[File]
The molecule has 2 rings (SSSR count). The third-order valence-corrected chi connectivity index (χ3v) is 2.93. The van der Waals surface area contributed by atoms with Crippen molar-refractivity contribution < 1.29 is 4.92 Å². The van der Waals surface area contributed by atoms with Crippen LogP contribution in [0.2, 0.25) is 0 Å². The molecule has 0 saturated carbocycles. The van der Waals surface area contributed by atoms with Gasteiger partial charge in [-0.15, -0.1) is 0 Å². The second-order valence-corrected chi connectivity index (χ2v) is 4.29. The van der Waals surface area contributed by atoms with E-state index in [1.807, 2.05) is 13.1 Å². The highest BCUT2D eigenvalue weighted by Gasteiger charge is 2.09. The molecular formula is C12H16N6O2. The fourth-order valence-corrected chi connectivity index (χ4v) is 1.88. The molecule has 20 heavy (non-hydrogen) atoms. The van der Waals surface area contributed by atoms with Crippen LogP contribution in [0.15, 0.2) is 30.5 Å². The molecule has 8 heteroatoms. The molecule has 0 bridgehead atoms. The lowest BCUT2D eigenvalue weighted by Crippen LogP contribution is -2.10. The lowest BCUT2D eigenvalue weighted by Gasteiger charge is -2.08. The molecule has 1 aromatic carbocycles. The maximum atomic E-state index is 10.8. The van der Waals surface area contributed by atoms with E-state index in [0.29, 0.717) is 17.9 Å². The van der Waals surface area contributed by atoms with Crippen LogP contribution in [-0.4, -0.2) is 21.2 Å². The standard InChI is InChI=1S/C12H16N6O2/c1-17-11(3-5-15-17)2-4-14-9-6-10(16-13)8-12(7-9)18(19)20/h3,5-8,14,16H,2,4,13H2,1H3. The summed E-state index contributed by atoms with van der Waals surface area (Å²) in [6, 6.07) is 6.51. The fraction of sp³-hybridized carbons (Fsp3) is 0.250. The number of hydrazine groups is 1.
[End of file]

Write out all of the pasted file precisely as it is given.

The molecule has 2 rings (SSSR count). The third-order valence-corrected chi connectivity index (χ3v) is 2.93. The van der Waals surface area contributed by atoms with Crippen molar-refractivity contribution < 1.29 is 4.92 Å². The van der Waals surface area contributed by atoms with Crippen LogP contribution in [0.2, 0.25) is 0 Å². The molecule has 0 saturated carbocycles. The van der Waals surface area contributed by atoms with Gasteiger partial charge in [-0.15, -0.1) is 0 Å². The second-order valence-corrected chi connectivity index (χ2v) is 4.29. The van der Waals surface area contributed by atoms with E-state index in [1.807, 2.05) is 13.1 Å². The highest BCUT2D eigenvalue weighted by Gasteiger charge is 2.09. The molecular formula is C12H16N6O2. The fourth-order valence-corrected chi connectivity index (χ4v) is 1.88. The molecule has 20 heavy (non-hydrogen) atoms. The van der Waals surface area contributed by atoms with Crippen LogP contribution in [0.15, 0.2) is 30.5 Å². The molecule has 8 heteroatoms. The molecule has 0 bridgehead atoms. The lowest BCUT2D eigenvalue weighted by Crippen LogP contribution is -2.10. The lowest BCUT2D eigenvalue weighted by Gasteiger charge is -2.08. The molecule has 1 aromatic carbocycles. The maximum atomic E-state index is 10.8. The van der Waals surface area contributed by atoms with E-state index in [0.29, 0.717) is 17.9 Å². The van der Waals surface area contributed by atoms with Crippen LogP contribution in [-0.4, -0.2) is 21.2 Å². The standard InChI is InChI=1S/C12H16N6O2/c1-17-11(3-5-15-17)2-4-14-9-6-10(16-13)8-12(7-9)18(19)20/h3,5-8,14,16H,2,4,13H2,1H3. The summed E-state index contributed by atoms with van der Waals surface area (Å²) in [6, 6.07) is 6.51. The fraction of sp³-hybridized carbons (Fsp3) is 0.250. The number of hydrazine groups is 1.